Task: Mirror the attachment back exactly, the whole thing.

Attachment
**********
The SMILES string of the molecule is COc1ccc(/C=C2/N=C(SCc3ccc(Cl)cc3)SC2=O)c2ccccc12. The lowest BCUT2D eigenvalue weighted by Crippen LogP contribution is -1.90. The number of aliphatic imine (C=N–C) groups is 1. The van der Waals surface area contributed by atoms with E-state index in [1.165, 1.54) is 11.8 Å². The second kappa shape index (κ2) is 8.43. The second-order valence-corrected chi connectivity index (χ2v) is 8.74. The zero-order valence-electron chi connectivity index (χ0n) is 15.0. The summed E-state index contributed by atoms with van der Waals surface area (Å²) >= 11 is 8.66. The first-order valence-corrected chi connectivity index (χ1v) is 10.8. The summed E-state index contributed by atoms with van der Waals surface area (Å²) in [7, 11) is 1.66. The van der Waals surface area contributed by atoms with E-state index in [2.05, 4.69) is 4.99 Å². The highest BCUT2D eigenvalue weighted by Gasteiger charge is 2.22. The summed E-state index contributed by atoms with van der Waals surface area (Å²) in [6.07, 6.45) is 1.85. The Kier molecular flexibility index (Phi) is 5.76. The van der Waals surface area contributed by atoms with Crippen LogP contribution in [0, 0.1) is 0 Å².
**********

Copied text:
The SMILES string of the molecule is COc1ccc(/C=C2/N=C(SCc3ccc(Cl)cc3)SC2=O)c2ccccc12. The lowest BCUT2D eigenvalue weighted by Crippen LogP contribution is -1.90. The number of aliphatic imine (C=N–C) groups is 1. The van der Waals surface area contributed by atoms with E-state index in [1.165, 1.54) is 11.8 Å². The second kappa shape index (κ2) is 8.43. The second-order valence-corrected chi connectivity index (χ2v) is 8.74. The zero-order valence-electron chi connectivity index (χ0n) is 15.0. The summed E-state index contributed by atoms with van der Waals surface area (Å²) >= 11 is 8.66. The first-order valence-corrected chi connectivity index (χ1v) is 10.8. The summed E-state index contributed by atoms with van der Waals surface area (Å²) in [7, 11) is 1.66. The van der Waals surface area contributed by atoms with E-state index in [2.05, 4.69) is 4.99 Å². The highest BCUT2D eigenvalue weighted by Gasteiger charge is 2.22. The summed E-state index contributed by atoms with van der Waals surface area (Å²) in [6.07, 6.45) is 1.85. The Kier molecular flexibility index (Phi) is 5.76. The van der Waals surface area contributed by atoms with Crippen LogP contribution in [0, 0.1) is 0 Å².